Odd-even rule back in Delhi post Diwali, from November 4-15, says CM Arvind Kejriwal
The Odd-Even vehicle rationing plan will be back in Delhi between November 4 and 15 to tackle pollution during winter, Chief Minister Arvind Kejriwal announced on Friday.
“The move is part of a seven-point action plan aimed at combating high levels of air pollution in winters starting at a point when crop burning starts in neighbouring states,” the chief minister said.
Kejriwal, however, did not give any details of exemptions planned under the scheme this time saying, ““We will take into consideration all findings from the previous Odd-Even experience.” Exemptions under earlier Odd-Even stints had generated a lot of controversy with VIPs, women drivers, two wheelers, CNG vehicles and disabled kept out of the purview of the scheme.
Watch: Odd-even scheme to make comeback as Delhi govt firms up anti-pollution plan
The action plan also includes distribution of anti-pollution masks, a tree plantation drive and mechanised sweeping of roads, Kejriwal said.
New Delhi is the world’s most polluted capital city, according to several studies, with vehicle and industrial emissions, dust from building sites, and smoke from the burning of rubbish and crop residue in nearby fields.
The government announcement comes a day after environment experts recommended the rationing and use of face masks as “short term measures” to fight pollution during the winter months when the air quality in Delhi dips to alarming levels, the state government said in a statement on Thursday.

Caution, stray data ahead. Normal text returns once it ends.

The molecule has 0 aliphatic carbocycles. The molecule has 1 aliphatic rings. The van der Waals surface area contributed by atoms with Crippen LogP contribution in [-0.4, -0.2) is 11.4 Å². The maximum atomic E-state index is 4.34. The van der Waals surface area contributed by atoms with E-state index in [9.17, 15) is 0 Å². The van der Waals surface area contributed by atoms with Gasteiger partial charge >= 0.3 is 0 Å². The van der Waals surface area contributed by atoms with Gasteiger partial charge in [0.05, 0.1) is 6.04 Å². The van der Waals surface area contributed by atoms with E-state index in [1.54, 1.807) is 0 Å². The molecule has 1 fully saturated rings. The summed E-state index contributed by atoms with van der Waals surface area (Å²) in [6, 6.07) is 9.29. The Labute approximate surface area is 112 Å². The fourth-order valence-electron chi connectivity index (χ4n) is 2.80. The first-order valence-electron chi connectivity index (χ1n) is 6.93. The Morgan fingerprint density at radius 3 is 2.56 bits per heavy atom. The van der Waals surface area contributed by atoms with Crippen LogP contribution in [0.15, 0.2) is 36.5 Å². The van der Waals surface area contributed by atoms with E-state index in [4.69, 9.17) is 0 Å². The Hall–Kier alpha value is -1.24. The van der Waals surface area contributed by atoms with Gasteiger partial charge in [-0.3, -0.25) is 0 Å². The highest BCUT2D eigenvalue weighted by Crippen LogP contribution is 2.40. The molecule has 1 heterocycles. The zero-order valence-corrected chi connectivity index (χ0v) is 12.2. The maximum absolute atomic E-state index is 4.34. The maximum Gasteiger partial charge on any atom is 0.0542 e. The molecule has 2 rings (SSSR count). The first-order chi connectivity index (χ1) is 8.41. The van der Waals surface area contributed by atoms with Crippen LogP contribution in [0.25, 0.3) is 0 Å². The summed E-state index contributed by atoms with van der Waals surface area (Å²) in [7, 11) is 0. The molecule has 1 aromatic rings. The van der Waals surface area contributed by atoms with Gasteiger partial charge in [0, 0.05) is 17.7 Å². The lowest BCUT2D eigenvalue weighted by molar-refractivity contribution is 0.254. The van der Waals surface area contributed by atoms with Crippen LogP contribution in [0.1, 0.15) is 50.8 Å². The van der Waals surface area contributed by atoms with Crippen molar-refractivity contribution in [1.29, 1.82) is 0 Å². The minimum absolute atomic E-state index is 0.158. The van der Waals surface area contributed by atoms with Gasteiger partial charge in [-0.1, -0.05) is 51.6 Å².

Kejriwal had met environment and sustainability experts to formulate winter air pollution action plan so that the city is prepared to tackle the pollution levels.
Delhi has earlier also experimented with Odd-Even plan, that allows private cars and motorbikes with odd or even numbers to ply alternate days, though opinion is divided on the gains, if any, from the rationing system.
In 2017, a joint study conducted by atmospheric scientists of IITs and IIM had revealed that in the first phase of odd-even scheme the levels of pollution declined only by 2%-3%. Only three areas in Delhi—Najafgarh, Shalimar Bagh and Greater Kailash—witnessed 8%-10% drop in pollution due to the odd-even scheme, the study showed.
Experts also said that the use of pollution masks could be beneficial as an effective risk-mitigation measure. “In a study done by EPIC India across 3,500 slum residents of Delhi in winter of 2018, it was found that take-up of masks was the highest when it was distributed free,” the statement said.